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Juvenile arthritis
From Gale Encyclopedia of Medicine, 4/6/01 by Rosalyn S. Carson-DeWitt


Juvenile arthritis (JA) refers to a number of different conditions, all of which strike children, and all of which have joint inflammation as their major manifestation.


The skeletal system of the body is made up of different types of the strong, fibrous tissue known as connective tissue. Bone, cartilage, ligaments, and tendons are all forms of connective tissue which have different compositions, and thus different characteristics.

The joints are structures which hold two or more bones together. Some joints (synovial joints) allow for movement between the bones being joined (called articulating bones). The simplest model of a synovial joint involves two bones, separated by a slight gap called the joint cavity. The ends of each articular bone are covered by a layer of cartilage. Both articular bones and the joint cavity are surrounded by a tough tissue called the articular capsule. The articular capsule has two components: the fibrous membrane on the outside, and the synovial membrane (or synovium) on the inside. The fibrous membrane may include tough bands of fibrous tissue called ligaments, which are responsible for providing support to the joints. The synovial membrane has special cells and many capillaries (tiny blood vessels). This membrane produces a supply of synovial fluid which fills the joint cavity, lubricates it, and helps the articular bones move smoothly about the joint.

In JA, the synovial membrane becomes intensely inflamed. Usually thin and delicate, the synovium becomes thick and stiff, with numerous infoldings on its surface. The membrane becomes invaded by white blood cells, which produce a variety of destructive chemicals. The cartilage along the articular surfaces of the bones may be attacked and destroyed, and the bone, articular capsule, and ligaments may begin to be worn away (eroded). These processes severely interfere with movement in the joint.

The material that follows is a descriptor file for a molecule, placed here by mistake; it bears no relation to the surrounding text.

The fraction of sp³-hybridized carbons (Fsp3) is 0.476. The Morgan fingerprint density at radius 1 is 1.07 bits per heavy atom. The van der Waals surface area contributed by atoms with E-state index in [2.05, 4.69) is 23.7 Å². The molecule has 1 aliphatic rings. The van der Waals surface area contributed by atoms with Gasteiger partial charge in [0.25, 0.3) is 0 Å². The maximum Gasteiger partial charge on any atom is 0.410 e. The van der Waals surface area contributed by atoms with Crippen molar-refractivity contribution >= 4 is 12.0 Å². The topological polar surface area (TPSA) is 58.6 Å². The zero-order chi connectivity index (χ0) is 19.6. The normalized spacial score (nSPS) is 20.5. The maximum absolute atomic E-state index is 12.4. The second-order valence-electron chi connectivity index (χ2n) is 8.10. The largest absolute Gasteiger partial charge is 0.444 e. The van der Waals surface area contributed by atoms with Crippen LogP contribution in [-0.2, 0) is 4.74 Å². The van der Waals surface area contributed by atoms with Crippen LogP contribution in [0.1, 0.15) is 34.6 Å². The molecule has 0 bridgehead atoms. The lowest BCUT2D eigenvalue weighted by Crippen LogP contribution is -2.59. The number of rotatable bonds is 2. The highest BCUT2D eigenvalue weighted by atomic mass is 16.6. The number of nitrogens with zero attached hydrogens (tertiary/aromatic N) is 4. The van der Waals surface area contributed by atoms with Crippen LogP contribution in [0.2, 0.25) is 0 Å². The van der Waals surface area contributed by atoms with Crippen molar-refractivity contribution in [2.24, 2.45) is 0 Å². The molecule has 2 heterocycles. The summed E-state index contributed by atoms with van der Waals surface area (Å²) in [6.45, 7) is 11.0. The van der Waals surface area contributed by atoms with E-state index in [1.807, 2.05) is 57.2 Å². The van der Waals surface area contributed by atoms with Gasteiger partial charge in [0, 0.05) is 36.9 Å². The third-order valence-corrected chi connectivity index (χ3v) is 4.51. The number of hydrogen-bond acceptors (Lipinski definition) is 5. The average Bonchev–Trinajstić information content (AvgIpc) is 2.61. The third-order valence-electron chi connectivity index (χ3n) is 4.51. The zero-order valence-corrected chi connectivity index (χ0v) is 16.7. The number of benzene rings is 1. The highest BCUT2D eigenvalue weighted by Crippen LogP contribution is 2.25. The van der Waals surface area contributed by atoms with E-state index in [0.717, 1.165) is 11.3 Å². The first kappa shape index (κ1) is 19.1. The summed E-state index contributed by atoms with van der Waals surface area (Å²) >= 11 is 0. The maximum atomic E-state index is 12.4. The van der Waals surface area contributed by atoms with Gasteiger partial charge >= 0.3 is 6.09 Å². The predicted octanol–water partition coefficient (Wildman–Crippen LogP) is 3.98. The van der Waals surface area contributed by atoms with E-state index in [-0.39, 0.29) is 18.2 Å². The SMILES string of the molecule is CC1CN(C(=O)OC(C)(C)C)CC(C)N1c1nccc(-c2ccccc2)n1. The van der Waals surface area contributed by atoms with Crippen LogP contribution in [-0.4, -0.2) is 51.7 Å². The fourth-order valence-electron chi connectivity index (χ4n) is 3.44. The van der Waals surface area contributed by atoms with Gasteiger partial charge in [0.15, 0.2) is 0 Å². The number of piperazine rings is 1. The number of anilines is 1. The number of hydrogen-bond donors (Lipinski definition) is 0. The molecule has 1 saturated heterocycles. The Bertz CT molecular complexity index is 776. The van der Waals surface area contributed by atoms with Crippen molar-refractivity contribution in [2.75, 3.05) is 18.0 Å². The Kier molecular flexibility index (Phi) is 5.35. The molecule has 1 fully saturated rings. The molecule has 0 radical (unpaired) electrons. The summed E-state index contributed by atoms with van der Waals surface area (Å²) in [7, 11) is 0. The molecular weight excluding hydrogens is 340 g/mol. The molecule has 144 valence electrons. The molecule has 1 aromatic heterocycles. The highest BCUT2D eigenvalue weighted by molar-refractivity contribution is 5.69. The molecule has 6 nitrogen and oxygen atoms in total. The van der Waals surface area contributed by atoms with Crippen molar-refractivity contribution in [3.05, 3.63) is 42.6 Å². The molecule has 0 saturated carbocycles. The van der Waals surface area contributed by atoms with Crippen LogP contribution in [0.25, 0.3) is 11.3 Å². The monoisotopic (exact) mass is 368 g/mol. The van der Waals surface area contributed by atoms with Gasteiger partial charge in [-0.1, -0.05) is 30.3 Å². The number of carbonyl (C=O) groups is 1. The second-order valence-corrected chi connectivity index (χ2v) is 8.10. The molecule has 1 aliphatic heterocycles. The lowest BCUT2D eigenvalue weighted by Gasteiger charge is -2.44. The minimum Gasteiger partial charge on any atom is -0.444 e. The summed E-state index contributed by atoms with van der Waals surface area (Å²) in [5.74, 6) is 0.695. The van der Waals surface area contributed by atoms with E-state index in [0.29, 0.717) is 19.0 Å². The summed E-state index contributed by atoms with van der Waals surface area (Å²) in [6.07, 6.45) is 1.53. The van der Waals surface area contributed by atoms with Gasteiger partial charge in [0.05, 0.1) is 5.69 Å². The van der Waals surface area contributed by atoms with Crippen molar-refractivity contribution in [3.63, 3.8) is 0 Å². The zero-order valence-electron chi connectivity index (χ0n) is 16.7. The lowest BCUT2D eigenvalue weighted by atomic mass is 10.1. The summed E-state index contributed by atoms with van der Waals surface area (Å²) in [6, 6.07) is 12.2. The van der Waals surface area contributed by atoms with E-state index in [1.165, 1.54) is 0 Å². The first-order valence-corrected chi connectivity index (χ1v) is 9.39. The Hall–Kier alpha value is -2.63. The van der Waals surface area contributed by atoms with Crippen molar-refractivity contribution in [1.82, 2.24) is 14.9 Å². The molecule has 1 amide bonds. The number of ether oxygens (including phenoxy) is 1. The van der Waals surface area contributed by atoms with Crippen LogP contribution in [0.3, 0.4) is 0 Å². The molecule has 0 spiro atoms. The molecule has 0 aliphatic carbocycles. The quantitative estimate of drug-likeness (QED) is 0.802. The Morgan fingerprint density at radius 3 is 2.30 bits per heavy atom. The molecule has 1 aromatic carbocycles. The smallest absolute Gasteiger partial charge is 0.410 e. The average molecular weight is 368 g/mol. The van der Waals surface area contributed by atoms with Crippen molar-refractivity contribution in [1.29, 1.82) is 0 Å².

JA specifically refers to chronic arthritic conditions which affect a child under the age of 16 years, and which last for a minimum of three to six months. JA is often characterized by a waxing and waning course, with flares separated by periods of time during which no symptoms are noted (remission). Some literature refers to JA as juvenile rheumatoid arthritis, although most types of JA differ significantly from the adult disease called rheumatoid arthritis, in terms of symptoms, progression, and prognosis.

Causes & symptoms

A number of different causes have been sought to explain the onset of JA. There seems to be some genetic link, based on the fact that the tendency to develop JA sometimes runs in a particular family, and based on the fact that certain genetic markers are more frequently found in patients with JA and other related diseases. Many researchers have looked for some infectious cause for JA, but no clear connection to a particular organism has ever been made. JA is considered by some to be an autoimmune disorder. Autoimmune disorders occur when the body's immune system mistakenly identifies the body's own tissue as foreign, and goes about attacking those tissues, as if trying to rid the body of an invader (such as a bacteria, virus, or fungi). While an autoimmune mechanism is strongly suspected, certain markers of such a mechanism (such as rheumatoid factor, often present in adults with such disorders) are rarely present in children with JA.